if you've tested a panel with the reg and got 10 amps, I'd be surprised. what was the state of charge off the batteries? If their 75% charged, the current will be lower than if they were at 50%. what is the size of the battery bank? with 800w of panels at 30Amps, your bank size will also determine the ability of current flow. I'd have a minimum of 400AH, though prefer 800AH bank for that amount of current.

    My bank is 1600AH @ 24V and I charge it at 60Amps with my 24V inverter/charger and generator and around 45-50 amps via regulator via a 1400W array. max current from panels if you don't include losses is 58.3A.

    If the panels have a cool breeze on them on a sunny day, you'll get higher current.

    Lots of factors there.
     
  7. stevo

    stevo Backyard Farmer Premium Member

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    Interesting, some good ideas there. I checked and looks like my regulator does 12 / 24 volt.

    I only have 2 x 12v 120ah batteries, 240ah total for the main system. I'd like to increase the battery capacity but at the moment that's all I've got.

    I could experiment and wire two panels in series to get the benefits you suggested. I'll have to wait til the weekend to make any changes so i'm at home to put any fires out. (just joking)

    1600AH ? gees there must be some money in batteries! I've just got the pov pack hobby set up.
     
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  8. Scott Mac

    Scott Mac Well-Known Member Premium Member

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    Charging a small bank with large current isn't a good idea. 25amps is max recommended. How many watts do you use a day? If 1000, a bank should re charge in 5 hrs easy with a couple of panels.
     
  9. stevo

    stevo Backyard Farmer Premium Member

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  10. Scott Mac

    Scott Mac Well-Known Member Premium Member

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    That's it. I find the best way to know is if your regulator shows a record of watts or A/H for each day, and if your bank hits float charge, that's the clearest way to know what your system uses per day. it shows all the losses that had to be made up for due to consumption of inverter etc. My inverter at 3kw uses roughly 24AH/day from memory.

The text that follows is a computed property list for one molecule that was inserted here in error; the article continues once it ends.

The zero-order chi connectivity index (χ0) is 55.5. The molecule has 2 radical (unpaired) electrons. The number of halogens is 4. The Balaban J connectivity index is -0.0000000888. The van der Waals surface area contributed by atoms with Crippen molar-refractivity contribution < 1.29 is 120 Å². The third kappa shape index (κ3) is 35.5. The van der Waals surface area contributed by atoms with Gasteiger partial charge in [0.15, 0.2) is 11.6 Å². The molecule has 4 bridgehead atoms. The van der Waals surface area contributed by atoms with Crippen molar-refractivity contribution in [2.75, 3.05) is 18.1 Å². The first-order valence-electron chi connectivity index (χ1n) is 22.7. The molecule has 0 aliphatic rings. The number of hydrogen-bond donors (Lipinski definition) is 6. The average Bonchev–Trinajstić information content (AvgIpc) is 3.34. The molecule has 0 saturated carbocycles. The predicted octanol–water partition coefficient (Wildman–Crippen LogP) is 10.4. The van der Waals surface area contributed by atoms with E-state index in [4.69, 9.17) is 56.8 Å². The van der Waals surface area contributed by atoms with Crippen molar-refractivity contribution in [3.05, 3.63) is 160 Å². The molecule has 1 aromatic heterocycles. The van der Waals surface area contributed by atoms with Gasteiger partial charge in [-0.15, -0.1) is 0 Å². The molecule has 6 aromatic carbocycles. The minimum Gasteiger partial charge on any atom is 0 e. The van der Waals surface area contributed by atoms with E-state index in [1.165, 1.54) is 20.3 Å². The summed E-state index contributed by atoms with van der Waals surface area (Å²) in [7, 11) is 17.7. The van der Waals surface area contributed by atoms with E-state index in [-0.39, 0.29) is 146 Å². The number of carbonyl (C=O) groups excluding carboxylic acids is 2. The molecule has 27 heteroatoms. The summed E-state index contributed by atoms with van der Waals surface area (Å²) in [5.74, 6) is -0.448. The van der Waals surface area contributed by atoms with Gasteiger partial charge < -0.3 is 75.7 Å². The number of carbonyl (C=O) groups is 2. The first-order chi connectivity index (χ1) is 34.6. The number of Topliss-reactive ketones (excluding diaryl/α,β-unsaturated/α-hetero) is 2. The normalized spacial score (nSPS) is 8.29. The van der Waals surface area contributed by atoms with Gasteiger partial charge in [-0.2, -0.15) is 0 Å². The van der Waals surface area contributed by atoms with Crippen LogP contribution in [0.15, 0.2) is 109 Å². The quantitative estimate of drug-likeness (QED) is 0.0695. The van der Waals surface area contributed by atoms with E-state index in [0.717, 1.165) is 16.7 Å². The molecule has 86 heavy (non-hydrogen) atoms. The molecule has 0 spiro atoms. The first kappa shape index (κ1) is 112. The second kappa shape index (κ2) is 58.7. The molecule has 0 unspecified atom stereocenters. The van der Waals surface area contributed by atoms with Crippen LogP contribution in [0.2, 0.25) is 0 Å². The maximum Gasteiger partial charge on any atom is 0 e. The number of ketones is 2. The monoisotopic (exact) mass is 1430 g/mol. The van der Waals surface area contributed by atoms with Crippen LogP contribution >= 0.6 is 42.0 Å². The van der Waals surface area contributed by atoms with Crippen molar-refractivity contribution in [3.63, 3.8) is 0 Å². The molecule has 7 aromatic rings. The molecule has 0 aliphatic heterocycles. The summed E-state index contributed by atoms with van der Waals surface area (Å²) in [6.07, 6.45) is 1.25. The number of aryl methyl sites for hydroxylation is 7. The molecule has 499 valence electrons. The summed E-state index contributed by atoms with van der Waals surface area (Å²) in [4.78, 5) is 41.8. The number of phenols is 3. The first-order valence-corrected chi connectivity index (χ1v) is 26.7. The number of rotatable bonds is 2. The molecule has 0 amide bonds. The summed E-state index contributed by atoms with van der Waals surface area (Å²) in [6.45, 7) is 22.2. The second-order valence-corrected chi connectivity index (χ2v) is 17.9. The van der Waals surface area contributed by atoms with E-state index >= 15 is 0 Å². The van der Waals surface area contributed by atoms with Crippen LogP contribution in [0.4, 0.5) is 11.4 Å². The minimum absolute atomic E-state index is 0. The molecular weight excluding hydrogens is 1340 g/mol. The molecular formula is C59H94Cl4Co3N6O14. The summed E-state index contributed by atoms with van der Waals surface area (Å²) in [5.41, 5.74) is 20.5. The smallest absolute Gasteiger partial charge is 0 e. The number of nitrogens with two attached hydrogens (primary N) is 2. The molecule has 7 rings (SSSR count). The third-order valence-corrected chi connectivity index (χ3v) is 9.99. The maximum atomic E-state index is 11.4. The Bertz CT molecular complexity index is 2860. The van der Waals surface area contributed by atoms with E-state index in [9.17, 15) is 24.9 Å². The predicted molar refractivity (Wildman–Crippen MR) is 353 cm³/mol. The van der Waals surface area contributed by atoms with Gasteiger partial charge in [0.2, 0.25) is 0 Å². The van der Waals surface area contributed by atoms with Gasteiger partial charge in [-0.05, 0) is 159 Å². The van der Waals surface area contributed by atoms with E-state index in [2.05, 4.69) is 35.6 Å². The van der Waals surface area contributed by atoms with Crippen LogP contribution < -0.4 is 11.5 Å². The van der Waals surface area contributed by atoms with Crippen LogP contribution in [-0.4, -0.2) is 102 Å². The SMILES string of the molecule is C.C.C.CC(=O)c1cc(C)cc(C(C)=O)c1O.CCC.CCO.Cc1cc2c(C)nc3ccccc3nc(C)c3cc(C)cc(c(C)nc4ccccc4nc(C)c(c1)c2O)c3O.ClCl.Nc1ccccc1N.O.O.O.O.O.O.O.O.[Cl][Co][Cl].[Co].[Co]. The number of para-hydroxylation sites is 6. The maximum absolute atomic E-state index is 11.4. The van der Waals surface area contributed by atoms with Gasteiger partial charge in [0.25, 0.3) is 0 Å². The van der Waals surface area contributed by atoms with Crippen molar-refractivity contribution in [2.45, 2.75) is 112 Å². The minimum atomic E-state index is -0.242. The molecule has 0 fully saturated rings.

e.g.
    I get 220AH from the sun per day with a couple of hours of float charge time (Batteries full and trickle charge state). So 220AH x 24V= 5.28KW/day
    or 5280W/24V = 220AH So my bank of 1600AH will be fine for 2-3 days of rain, then charge so as not to allow the cycling of the batteries to get too low. cycling to 50% every now and again is ok, though not best every day, other wise short battery life.
     
  11. Lee-Mika

    Lee-Mika Active Member Premium Member

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    Hi Stevo
    I find this thread very interesting, have you found any distance issues yet. Do you know how long of a 12v run can be? I have planned out a system but it isn't very cost effective as of yet. hoping to get a hand planning this out.
     
  12. stevo

    stevo Backyard Farmer Premium Member

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    hrmm i haven't played around with my system for a couple of months as the budget ran out.

    I have a 10metre length of 10mm cable from panels to regulator, and it seems to lose some amps over that length but I didn't spend much time checking it at the time. I'd recommend shorter than 10metres for a 12v system, but you can't have everything I guess... it's all a bit of a compromise for each thing you do.
     
  13. Lee-Mika

    Lee-Mika Active Member Premium Member

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    I was looking at using a simple 12v simple so I could save on not having an inverter. But distance is were I came into a problem. I needed to run other lighting farther away. So I was forced in put a inverter in my solar project plan. which added another 1000,00+ dollars to the cost of my planned system.
     
  14. stevo

    stevo Backyard Farmer Premium Member

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    if you're just using 12v lighting at a long distance away from the batteries I don't think that'd be a problem as lighting wouldn't use much power and could afford to drop a little over distance. But you'll need an inverter to run your TV anyway? unless you get a 12v TV.
     
  15. Scott Mac

    Scott Mac Well-Known Member Premium Member